Finding quality dining at or around Disneyland is no small feat. Most of the restaurants near the “Happiest Place on Earth” either serve mediocre cuisine at an absurd markup or are the sort of chain restaurant a Jetset reader wouldn’t be caught dead in (regardless of how many children they are dining with). But Roy’s is the type of chain whose name should carry enough cachet to always make it a viable dinner option.
Chef Roy Yamaguchi’s first eponymous eatery opened in Honolulu in 1988. Since then, the restaurant has expanded globally, and the Roy’s name has become synonymous with creative, upscale Hawaiian cuisine. Famous for their fresh, quality seafood, tiki-style cocktails, and innovative amalgam of classic dishes with Pacific Rim staples, Roy’s has slowly become one of the premier fine dining chains in North America.
The location in Anaheim carries on that rich tradition, as local chef Ron Plata adeptly delivers Roy’s signature dishes in an mature and upscale, but relaxed setting that quickly makes you forget the bustling amusement park down the street. Yes, this is technically a “Hawaiian” restaurant, but the decor doesn’t bludgeon you over the head with the theme. Simply put, it is classy and elegant; there is nothing kitschy about Roy’s. Furthermore, the service is swift and attentive, and the atmosphere is exactly what an adult needs after hours upon hours of waiting in line.
As mentioned, the cocktail selection is tiki-style. But like the decor, not kitschy. Perhaps their most famous drink is the Roy’s Island Mai Tai, a impressive twist on a classic staple. But equally impressive were the mango mojito, jalapeño margarita, and drunken mule. There is also a very unique wine list where you will find several sake, sparkling, and aromatic varietals.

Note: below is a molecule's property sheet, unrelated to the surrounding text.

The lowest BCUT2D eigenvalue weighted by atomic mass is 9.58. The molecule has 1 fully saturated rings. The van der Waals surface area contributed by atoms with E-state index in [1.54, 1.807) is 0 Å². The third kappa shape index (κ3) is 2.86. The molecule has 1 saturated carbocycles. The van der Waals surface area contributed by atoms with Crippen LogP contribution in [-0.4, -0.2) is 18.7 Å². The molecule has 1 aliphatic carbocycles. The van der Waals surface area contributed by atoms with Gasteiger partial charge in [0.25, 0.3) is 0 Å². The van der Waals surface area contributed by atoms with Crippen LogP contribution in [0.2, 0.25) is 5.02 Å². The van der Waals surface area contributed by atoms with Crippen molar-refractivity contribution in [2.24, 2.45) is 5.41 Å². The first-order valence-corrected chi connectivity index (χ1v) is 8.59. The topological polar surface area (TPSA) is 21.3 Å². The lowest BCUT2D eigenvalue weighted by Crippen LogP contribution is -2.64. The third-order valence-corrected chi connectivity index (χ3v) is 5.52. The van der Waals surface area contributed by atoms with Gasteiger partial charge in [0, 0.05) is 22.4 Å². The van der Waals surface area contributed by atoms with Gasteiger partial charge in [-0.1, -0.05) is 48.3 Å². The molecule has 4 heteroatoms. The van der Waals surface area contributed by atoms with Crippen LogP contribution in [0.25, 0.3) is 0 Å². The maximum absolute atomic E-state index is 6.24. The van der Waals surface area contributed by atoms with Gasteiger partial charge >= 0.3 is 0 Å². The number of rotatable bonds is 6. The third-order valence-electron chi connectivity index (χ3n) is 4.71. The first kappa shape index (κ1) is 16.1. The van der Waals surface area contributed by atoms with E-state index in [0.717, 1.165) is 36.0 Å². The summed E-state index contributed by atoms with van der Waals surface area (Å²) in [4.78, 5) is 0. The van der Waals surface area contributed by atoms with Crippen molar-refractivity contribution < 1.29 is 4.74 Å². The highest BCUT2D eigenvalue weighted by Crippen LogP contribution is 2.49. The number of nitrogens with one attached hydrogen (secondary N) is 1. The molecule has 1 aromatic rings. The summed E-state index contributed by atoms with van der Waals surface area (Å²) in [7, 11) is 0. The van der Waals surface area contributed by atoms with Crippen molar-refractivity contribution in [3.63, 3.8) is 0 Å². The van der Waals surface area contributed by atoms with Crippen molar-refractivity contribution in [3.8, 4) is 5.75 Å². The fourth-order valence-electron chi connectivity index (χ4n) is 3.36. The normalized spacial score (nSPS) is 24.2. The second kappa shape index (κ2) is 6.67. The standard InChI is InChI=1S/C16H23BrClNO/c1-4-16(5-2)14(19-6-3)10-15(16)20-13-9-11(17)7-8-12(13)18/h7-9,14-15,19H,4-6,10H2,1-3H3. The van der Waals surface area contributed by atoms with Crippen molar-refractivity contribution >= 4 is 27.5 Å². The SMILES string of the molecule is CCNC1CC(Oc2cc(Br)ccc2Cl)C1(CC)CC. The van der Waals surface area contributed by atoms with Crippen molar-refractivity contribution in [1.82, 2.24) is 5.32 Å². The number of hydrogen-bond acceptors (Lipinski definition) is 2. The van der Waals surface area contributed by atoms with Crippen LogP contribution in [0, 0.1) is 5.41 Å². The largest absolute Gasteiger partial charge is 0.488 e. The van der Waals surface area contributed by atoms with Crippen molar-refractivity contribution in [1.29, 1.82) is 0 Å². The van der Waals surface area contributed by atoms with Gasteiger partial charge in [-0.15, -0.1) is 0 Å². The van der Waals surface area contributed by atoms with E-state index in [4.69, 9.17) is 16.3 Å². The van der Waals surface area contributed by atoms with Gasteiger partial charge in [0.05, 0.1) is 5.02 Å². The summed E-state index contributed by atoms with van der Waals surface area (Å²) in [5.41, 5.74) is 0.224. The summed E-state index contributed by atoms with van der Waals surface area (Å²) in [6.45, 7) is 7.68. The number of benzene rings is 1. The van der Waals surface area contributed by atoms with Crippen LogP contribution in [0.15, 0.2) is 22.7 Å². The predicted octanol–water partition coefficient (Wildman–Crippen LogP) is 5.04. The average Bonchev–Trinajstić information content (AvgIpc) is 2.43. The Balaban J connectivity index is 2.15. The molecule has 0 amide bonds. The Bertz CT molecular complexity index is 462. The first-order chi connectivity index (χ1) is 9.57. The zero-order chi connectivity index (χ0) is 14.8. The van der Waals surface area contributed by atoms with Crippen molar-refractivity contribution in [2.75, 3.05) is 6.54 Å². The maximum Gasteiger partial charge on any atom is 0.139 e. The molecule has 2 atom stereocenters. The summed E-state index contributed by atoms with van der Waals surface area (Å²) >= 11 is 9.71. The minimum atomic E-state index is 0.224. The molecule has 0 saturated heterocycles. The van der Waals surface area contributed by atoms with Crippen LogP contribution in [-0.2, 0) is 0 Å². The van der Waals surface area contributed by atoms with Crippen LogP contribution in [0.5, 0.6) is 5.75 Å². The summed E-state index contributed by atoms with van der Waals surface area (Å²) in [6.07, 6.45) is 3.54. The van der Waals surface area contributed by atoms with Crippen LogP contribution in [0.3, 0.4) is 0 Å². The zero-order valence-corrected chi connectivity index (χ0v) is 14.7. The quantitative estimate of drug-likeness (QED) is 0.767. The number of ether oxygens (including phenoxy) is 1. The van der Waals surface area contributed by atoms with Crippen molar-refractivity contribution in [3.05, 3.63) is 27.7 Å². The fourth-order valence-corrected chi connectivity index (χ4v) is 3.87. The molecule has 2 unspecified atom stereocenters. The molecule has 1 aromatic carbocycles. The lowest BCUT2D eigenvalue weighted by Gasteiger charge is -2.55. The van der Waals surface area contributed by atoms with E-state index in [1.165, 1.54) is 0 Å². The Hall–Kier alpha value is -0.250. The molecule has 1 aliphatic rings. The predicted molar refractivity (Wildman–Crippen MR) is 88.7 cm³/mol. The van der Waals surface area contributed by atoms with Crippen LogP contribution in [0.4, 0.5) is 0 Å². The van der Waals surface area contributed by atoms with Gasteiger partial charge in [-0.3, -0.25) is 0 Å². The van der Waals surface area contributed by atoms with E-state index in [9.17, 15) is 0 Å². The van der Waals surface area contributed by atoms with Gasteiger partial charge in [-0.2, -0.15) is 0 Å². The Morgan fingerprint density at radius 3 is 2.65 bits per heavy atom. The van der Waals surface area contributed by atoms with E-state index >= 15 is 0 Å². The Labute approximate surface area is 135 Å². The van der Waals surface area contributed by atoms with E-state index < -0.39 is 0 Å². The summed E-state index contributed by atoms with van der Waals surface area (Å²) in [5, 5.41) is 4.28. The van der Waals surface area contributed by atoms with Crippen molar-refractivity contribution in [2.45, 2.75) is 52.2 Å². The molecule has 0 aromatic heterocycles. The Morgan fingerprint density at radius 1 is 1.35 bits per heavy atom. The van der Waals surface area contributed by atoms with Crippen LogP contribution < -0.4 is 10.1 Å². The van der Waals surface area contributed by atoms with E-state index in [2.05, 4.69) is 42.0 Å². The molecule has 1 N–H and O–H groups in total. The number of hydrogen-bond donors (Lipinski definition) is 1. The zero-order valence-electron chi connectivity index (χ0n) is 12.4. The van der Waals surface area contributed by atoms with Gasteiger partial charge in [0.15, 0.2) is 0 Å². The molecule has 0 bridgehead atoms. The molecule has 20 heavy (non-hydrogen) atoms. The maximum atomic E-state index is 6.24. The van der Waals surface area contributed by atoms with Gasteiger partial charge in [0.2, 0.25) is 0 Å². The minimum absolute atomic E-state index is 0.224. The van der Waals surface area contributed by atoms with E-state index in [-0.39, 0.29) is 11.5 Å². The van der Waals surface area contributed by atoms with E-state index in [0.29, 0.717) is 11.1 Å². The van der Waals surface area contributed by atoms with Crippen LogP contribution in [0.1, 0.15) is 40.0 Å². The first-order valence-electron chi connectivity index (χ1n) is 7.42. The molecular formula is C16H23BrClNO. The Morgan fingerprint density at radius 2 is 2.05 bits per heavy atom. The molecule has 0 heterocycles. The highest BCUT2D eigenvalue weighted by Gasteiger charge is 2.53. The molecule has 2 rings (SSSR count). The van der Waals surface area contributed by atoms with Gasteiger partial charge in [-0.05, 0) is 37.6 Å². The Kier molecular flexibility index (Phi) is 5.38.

To start, the Szechuan-spiced pork ribs are smoked and glazed in an original Mongolian-style sauce and quite delectable. The same could be said for the lobster bisque — a dish that in typical Roy’s fashion eclectically incorporates a staple like Maine lobster with something innovative and tropical like coconut milk. But the most famous dish is the legendary lobster potstickers. Served in a spicy Togarashi miso butter sauce, they are so unbelievably delicious that it is almost impossible to settle with just one order.
As for entrees, there are a wide variety of options in a menu that is nevertheless not overwhelming. Seafood standouts include a hibachi-grilled salmon served in a Japanese citrus ponzu sauce, a roasted macadamia nut crusted mahi mahi, and (perhaps most famously) seared sea scallops served with a potato purée featuring pork belly, fennel, apple, and a honey coriander glaze.
The filet mignon comes with a Yukon mash and a shies béarnaise. The braised short ribs also feature the Yukon mash and are seasoned with Roy’s natural braising sauce. But my favorite non-seafood entree was the massive bone-in ribeye, cooked to perfection, bathed in sauce, and served with a fried egg on top. As for sides, it’s hard to avoid the crab-fried rice and the truffle bacon mac and cheese.
Roy’s most famous desert is their caramelized pineapple upside down cake, served a la mode. I have never been a huge fan of upside down cakes, but this one is prepared just right. Nevertheless, I preferred the melting hot chocolate soufflé. With its molten hot center, raspberry coulis, and vanilla bean ice cream on top, it is a perfectly balanced desert, and the perfect way to cap off an excellent meal.
By the time you savor the last bite of the soufflé, you may find yourself catching a second wind, sensation returning to your feet, and suddenly the prospect of a few more hours watching fireworks or hitting that last elusive ride sounds far more appealing. But even if you’re just in Anaheim on business (and I don’t know if there is a third reason), you won’t find a much better dining experience than Roy’s.